I was 5 years old when I experienced my first panic attack. I didn’t have a word for it, but looking back, I know exactly what it was. From then on, I have experienced many, and they have ranged from inconvenient to completely debilitating. My anxiety has stolen a lot from me over the years—sleepovers, trips, school, sports, and even friends. It has told me I wasn’t good enough, that nobody liked me, and I wouldn’t ever be successful.
When I was 23 years old, I decided to start seeing a therapist. Almost immediately, I was diagnosed with anxiety and depression. Finally, I had a name for the feelings I had always felt, and soon I had tools to help combat those negative feelings. Healing is hard work, but I took the first step. My therapist has helped me navigate the loss of family members, coming out, marriage, a baby, and countless flares of anxiety and depression.
In 2019, I was at my wit’s end. I couldn’t get out of bed, and it was debilitating. My anxiety and depression were no longer well managed, and I did not know what to do. Once again, I turned to my therapist for help. Together, we made a plan. I was lucky enough to be able to have time away from work to focus solely on my mental health—something I know is a luxury for most people. I started in group therapy three times a week and continued individual therapy. I also worked closely with my psychiatrist to make necessary changes to my medication. Over the course of two months, I got worse. As it turns out, group therapy was incredibly draining for me, and I just absorbed everyone else’s trauma. We needed to pivot.
Upon the advice of my individual therapist, my group therapist, and my psychiatrist, I started researching Transcranial Magnetic Stimulation (TMS). I had never heard of it, and I certainly did not know anyone who had done it. Honestly, it all sounded a bit intense. I got the ball rolling with my insurance carrier to see if it was even going to be an option for me. Once it was approved, I decided to go for it. After all, I didn’t have much to lose.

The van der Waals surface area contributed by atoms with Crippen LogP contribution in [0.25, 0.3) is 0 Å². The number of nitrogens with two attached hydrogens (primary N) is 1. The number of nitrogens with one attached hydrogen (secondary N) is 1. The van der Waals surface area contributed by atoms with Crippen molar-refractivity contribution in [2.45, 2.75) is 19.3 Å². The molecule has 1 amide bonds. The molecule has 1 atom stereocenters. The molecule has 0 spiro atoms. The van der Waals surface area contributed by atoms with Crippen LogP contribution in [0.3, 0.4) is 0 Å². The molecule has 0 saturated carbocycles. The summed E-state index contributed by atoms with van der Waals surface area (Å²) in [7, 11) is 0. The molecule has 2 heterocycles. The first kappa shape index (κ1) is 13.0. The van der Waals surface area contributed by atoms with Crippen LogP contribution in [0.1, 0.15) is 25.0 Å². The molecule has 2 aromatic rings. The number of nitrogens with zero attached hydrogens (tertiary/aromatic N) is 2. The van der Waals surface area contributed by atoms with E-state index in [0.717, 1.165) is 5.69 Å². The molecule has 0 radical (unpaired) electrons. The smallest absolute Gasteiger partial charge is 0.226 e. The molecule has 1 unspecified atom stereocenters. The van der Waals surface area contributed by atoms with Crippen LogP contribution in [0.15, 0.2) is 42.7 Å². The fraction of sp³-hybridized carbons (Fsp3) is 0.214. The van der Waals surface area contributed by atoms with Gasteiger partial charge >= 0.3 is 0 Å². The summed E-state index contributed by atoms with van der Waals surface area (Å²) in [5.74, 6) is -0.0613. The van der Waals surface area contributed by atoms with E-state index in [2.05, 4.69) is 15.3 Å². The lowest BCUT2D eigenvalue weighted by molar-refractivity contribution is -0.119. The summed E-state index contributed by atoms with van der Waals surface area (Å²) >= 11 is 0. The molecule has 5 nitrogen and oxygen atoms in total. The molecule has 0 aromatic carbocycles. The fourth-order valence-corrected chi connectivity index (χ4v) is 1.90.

TMS works by stimulating the nerve cells in your brain. Think of it as politely asking those lazy nerve cells to get back to work in relieving my depression symptoms. The treatment itself is painless but a bit uncomfortable at first. It is also a time commitment. Treatments vary based on individual needs, but for me it was 35 sessions (Monday-Friday for seven weeks), each session lasting 36 minutes.
When I first started, it made me sleepy. I couldn’t stay awake all day and had to take frequent naps. After a couple weeks, I started feeling better, even noticing that some of my depression symptoms had improved. About halfway through, many patients experience what is called a “dip”—symptoms may get worse. For me, this was temporary. I saw a huge relief of symptoms and was in remission at the end of treatment. Though anxiety and depression will always be a part of my life, my treatment goal was to alleviate some symptoms and get back to a normal life.
Three months after I finished TMS, the pandemic started and my anxiety and depression were noticeably absent. It was actually alarming how not panicked I was. Because of TMS and the hours of therapy, my outlook was positive and my mood was just short of chipper. I felt prepared to take on the challenge of a pandemic and even excited to spend extra time with my wife and kid. As time went on, the state of the world slowly chipped away at the peace I had just recently found. Monthly therapy sessions turned into every other week which turned into every week. I quickly found myself back to where I was not long before. I was scared and panicked, but this time I knew better.
My therapist, god love her, had seen this coming, and again, we made a plan. We decided against group therapy since it proved unsuccessful before. Once again, my psychiatrist adjusted my medication. We gave it time to work. Individual therapy sessions increased. This time, I didn’t get worse, but I wasn’t improving—at least not at the rate I wanted to. So this past March, I started TMS again. The last thing I wanted to do was admit I couldn’t manage my anxiety on my own, but once I surrendered, things got easier. While I am currently still in the middle of my second round of TMS, I have hope. I have hope that since this worked before, it will work again. I have hope that my next season of remission will last longer. I have hope—which is something I lacked.
TMS is certainly not for everyone and to even say I am unqualified to recommend a medical treatment is an understatement, but my point (I swear I have one) is that there is something out there to help. If you can’t find help, ask for it. Ask your friends, your family, your doctors. Ask me—a random stranger on the internet. Do not be afraid, do not be ashamed. Be relentless. I promise you it gets better, but you do have to fight for it.